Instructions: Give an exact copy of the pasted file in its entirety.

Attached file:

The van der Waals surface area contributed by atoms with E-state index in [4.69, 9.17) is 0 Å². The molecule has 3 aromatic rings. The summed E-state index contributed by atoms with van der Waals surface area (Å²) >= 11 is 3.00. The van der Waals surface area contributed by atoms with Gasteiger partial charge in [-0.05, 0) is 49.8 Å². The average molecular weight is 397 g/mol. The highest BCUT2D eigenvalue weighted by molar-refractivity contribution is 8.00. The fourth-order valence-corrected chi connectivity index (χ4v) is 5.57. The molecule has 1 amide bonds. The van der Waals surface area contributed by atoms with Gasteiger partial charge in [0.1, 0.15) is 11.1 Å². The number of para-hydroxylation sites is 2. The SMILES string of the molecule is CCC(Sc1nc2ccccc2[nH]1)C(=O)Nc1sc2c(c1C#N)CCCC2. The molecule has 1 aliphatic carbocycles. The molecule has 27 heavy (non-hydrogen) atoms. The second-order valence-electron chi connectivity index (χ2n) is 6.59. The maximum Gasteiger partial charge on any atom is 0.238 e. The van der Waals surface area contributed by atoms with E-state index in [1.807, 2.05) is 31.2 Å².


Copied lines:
The van der Waals surface area contributed by atoms with E-state index in [4.69, 9.17) is 0 Å². The molecule has 3 aromatic rings. The summed E-state index contributed by atoms with van der Waals surface area (Å²) >= 11 is 3.00. The van der Waals surface area contributed by atoms with Gasteiger partial charge in [-0.05, 0) is 49.8 Å². The average molecular weight is 397 g/mol. The highest BCUT2D eigenvalue weighted by molar-refractivity contribution is 8.00. The fourth-order valence-corrected chi connectivity index (χ4v) is 5.57. The molecule has 1 amide bonds. The van der Waals surface area contributed by atoms with Gasteiger partial charge in [0.1, 0.15) is 11.1 Å². The number of para-hydroxylation sites is 2. The SMILES string of the molecule is CCC(Sc1nc2ccccc2[nH]1)C(=O)Nc1sc2c(c1C#N)CCCC2. The molecule has 1 aliphatic carbocycles. The molecule has 27 heavy (non-hydrogen) atoms. The second-order valence-electron chi connectivity index (χ2n) is 6.59. The maximum Gasteiger partial charge on any atom is 0.238 e. The van der Waals surface area contributed by atoms with E-state index in [1.807, 2.05) is 31.2 Å².